Photo Sharing and Video Hosting at Photobucket Hibiscus Moscheutos in bloom in our garden.

We have had horrid temperatures of between 36 – 40 degrees Celcius until this morning when it rained..only the second time in a month. I don’t go out of doors much and am spending most of my summer vacation swimming. The garden is flowering even in the heatwave with morning glory, roses, cosmos, petunias, eucomis lily, cannas, and the hibiscus.
Wednesday, Aug. 15, 2007


Haibisukasu (Hibiscus)


My roots lick cinders Hot from the heaving earth. My leaves drink oceanic storms And every luscious cell swells to form Wings of brilliant light; I fold them only when our Ancestor Withdraws, flinging gold into the skies. What am I? A fire-eater! I laugh at your limp shirt.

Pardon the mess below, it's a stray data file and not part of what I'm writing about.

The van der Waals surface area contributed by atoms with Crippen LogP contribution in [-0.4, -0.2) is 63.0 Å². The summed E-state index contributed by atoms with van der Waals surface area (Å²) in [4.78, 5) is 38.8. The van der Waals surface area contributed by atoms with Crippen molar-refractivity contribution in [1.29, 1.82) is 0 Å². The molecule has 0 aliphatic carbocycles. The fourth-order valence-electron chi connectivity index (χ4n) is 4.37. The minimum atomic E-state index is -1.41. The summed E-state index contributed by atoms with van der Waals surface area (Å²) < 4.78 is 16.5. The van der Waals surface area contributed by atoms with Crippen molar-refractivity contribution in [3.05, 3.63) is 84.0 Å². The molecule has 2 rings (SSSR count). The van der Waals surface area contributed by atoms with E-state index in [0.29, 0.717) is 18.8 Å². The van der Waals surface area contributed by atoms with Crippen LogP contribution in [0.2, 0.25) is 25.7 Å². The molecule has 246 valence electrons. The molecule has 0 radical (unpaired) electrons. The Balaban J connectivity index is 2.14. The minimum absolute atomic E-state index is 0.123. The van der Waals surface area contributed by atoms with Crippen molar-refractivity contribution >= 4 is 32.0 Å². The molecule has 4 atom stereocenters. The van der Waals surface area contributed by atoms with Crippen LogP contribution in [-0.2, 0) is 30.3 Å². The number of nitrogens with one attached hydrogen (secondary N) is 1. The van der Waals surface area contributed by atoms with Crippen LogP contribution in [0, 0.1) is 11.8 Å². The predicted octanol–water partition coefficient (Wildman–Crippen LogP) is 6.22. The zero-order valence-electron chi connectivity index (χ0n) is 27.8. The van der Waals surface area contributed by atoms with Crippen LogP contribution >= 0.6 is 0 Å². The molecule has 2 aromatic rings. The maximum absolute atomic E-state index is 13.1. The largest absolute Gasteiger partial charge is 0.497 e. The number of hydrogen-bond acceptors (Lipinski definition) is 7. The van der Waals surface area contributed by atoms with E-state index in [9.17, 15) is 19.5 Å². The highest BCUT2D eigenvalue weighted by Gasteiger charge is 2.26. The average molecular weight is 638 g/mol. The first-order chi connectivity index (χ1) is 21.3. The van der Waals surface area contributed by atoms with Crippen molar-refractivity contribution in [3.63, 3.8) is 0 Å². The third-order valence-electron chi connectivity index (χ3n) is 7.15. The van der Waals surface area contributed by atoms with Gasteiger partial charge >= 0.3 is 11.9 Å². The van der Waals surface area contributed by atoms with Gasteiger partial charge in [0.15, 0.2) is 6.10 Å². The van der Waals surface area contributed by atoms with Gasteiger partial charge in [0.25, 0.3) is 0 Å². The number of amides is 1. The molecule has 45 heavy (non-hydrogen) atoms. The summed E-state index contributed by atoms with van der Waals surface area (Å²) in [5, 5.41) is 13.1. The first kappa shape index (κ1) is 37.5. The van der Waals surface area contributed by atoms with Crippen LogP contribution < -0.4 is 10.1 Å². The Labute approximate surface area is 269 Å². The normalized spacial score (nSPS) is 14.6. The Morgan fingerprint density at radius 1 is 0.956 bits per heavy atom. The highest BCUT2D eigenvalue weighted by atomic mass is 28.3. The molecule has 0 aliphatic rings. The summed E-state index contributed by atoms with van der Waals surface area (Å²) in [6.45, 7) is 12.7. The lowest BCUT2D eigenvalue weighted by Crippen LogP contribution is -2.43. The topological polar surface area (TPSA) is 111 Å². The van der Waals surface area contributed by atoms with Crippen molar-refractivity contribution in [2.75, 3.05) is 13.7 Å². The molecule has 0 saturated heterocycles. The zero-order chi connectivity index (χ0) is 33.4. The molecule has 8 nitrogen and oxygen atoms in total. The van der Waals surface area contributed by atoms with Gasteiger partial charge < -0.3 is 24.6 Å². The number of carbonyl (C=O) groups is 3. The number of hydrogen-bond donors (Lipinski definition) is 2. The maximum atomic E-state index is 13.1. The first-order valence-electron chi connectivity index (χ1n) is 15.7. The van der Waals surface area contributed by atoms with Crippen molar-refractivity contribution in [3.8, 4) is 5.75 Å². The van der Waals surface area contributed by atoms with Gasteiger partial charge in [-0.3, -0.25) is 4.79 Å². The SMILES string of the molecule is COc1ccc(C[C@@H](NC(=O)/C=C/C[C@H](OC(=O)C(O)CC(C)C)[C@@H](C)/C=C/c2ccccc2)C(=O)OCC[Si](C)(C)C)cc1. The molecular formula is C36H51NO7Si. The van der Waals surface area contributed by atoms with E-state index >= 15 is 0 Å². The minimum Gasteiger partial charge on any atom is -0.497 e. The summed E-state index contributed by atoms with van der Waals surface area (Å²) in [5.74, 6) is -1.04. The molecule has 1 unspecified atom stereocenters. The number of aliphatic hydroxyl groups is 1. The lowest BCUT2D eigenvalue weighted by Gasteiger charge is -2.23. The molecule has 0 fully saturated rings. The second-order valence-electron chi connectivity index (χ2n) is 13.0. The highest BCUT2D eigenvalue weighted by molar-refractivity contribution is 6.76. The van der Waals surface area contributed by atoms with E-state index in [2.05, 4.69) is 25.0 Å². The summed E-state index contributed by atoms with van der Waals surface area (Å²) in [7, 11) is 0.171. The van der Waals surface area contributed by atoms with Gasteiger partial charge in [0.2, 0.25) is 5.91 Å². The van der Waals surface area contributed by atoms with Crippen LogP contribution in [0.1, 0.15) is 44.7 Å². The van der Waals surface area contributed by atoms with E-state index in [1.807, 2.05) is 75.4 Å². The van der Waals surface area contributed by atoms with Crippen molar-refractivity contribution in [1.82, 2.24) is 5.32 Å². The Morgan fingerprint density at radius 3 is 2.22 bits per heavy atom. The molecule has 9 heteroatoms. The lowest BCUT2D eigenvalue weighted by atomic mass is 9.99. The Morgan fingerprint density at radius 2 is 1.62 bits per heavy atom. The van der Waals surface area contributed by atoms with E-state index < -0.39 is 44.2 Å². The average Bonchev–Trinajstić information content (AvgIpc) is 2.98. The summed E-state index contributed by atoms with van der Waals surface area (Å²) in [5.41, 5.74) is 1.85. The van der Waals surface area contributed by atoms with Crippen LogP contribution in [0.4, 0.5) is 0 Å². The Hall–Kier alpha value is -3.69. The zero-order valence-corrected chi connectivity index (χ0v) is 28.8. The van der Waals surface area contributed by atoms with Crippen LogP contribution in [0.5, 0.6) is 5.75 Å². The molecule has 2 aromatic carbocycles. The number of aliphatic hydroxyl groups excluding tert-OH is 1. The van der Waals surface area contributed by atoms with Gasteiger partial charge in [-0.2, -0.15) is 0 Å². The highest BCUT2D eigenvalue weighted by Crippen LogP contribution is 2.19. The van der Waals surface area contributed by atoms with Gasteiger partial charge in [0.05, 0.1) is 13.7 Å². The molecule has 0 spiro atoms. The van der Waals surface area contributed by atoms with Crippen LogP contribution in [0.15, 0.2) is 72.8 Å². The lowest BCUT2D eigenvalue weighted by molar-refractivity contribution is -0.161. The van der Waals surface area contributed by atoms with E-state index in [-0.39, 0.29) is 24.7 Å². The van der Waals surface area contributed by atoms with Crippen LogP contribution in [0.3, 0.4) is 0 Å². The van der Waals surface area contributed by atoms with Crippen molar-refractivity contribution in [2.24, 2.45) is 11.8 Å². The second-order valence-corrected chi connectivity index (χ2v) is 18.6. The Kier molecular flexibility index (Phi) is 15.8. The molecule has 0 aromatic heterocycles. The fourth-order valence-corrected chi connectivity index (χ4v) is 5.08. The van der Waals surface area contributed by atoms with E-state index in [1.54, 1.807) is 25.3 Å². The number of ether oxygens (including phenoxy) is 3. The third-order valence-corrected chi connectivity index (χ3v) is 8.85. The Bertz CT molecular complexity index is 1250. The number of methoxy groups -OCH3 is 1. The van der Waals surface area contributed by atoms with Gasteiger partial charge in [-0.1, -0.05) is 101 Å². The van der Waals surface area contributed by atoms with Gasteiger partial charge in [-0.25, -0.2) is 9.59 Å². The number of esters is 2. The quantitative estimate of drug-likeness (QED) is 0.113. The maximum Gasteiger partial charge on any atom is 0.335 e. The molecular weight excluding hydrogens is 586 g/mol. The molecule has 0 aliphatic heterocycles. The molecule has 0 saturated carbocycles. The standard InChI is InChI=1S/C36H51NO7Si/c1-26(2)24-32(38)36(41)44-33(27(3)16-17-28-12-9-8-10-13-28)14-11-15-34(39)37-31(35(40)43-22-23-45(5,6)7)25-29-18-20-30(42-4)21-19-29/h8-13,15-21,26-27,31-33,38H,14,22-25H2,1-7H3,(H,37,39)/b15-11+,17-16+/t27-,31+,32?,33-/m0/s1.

“Flowers that say ‘Aloha,’ ” by Linda Inoki

The hibiscus is a flower with strong links to the volcanic islands of Hawaii — certainly it turns up on countless vibrant shirts. However, this sun-loving shrub is indigenous to Southeast Asia, and also flourishes in Malaysia, Indonesia, India, the Philippines and nowadays almost anywhere where there is a sultry combination of heat, sunshine and rain. The plant’s botanical name, hibiscus rosa-sinensis, means “hibiscus rose of China,” and although it is not a rose and not exclusive to China, many English-speakers still refer to it as the “rose of China.” In fact, hibiscus is a member of the large malvaceae, or mallow, family of plants, which includes hollyhocks and abutilons. Tropical hibiscus flowers come in shades of red, orange, pink and yellow, and many hybrids have been produced with large, showy blooms. They contain a drop of nectar at the base that attracts butterflies, hummingbirds and even children — although the latter are not the best pollinators.


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